01 March 2007
In a new report the Office of Fair Trading recommends money-saving changes to the way the NHS buys branded drugs. Paul Snell examines the reactions
With the National Health Service struggling to balance its finances, it is no wonder health chiefs are exploring every avenue to reduce costs.
And you can imagine their eyes lighting up when the Office of Fair Trading (OFT) announced last week that the NHS would be able to release up to £500 million if the Pharmaceutical Price Regulation Scheme (PPRS) was reformed (News, page 7).
The 50-year-old PPRS is a voluntary agreement between the government and the Association of the British Pharmaceutical Industry (ABPI). It controls the profits that drug companies can make from the sale of branded drugs to the NHS. The scheme allows companies to set the prices for their drugs, but also initiates price cuts when terms are renegotiated every five years.
The OFT says there is a "compelling case" for moving away from this system, to one called "value-based pricing". Under this scheme manufacturers would continue to set prices for drugs but they would be subject to reviews of their cost-effectiveness. The OFT also suggests the creation of an independent pricing authority, a "medicines pricing commission". But this would be a long-term option requiring legislation.
Drug company reaction to the report has been mixed. The ABPI maintains the health service is getting a fair deal. "The broad assertions the OFT has made are wrong," says director general Richard Barker. He points out that medicine costs are 21 per cent lower in real terms than 10 years ago and still account for the same amount as in 2005 - around 11 per cent of NHS costs. He also says the UK has lower prices for the newest, most effective drugs compared with other major European countries.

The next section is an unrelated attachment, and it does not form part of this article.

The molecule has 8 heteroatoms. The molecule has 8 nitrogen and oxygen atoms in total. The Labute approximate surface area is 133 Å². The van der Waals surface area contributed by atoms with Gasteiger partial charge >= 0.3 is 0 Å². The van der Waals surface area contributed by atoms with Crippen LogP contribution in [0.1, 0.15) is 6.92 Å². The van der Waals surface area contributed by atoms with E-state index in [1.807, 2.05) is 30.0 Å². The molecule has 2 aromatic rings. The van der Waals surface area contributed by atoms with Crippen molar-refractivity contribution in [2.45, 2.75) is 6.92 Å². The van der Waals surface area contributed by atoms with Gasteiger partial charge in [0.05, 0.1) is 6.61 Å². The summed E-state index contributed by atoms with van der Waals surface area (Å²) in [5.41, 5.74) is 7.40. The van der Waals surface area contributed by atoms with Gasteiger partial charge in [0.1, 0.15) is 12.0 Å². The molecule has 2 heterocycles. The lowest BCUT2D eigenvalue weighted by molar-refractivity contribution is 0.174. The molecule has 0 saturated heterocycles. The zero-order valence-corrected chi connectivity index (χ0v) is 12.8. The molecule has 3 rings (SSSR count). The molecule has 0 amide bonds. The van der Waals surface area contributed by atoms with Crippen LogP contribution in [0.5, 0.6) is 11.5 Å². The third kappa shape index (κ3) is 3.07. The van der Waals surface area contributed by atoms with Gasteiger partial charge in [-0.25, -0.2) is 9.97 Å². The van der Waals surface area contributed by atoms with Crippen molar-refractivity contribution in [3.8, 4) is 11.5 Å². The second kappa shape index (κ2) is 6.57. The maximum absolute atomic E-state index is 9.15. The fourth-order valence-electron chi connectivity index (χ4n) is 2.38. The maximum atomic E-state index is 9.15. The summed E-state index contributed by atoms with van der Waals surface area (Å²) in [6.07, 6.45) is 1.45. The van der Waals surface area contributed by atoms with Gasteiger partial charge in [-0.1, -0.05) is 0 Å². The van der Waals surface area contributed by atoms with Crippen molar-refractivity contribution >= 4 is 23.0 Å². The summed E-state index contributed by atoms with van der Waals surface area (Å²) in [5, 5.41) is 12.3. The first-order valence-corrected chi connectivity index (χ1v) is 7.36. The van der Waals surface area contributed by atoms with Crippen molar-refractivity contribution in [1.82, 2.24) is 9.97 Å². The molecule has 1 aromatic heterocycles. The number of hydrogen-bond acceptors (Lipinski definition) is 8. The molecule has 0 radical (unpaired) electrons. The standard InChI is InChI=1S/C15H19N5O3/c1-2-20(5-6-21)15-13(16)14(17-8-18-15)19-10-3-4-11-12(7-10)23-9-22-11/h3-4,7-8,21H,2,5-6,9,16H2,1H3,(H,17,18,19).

John Young, managing director of Pfizer, says: "We are concerned the OFT has been selective and partial in its presentation of clinical evidence. We call on the government to reject the proposals." The "theoretical" savings are based on an "outdated snapshot of the relative price and volume of two medicines alone". And, he adds, with value-based pricing newer, more effective medicines would be tied to the prices of cheaper, older comparatives.
AstraZeneca and GlaxoSmithKline are more supportive of changes to the PPRS, although they emphasise that any reform should not discourage the development of new medicines.
Changes to the scheme may, however, be academic if those supplying drugs are not aware of their cost. The OFT's report says awareness and sensitivity of drug prices are still fairly weak among GPs. Because of this there are "strong arguments" for centralising buying, to assess costs and improve price negotiation.
Any reform to the PPRS would not kick in until 2010 - not ideal when the NHS is already facing a £500 million deficit. But the OFT concedes that reform will not happen overnight: "New institutions cannot be introduced without a risk of undermining the quality on which a successful approach depends."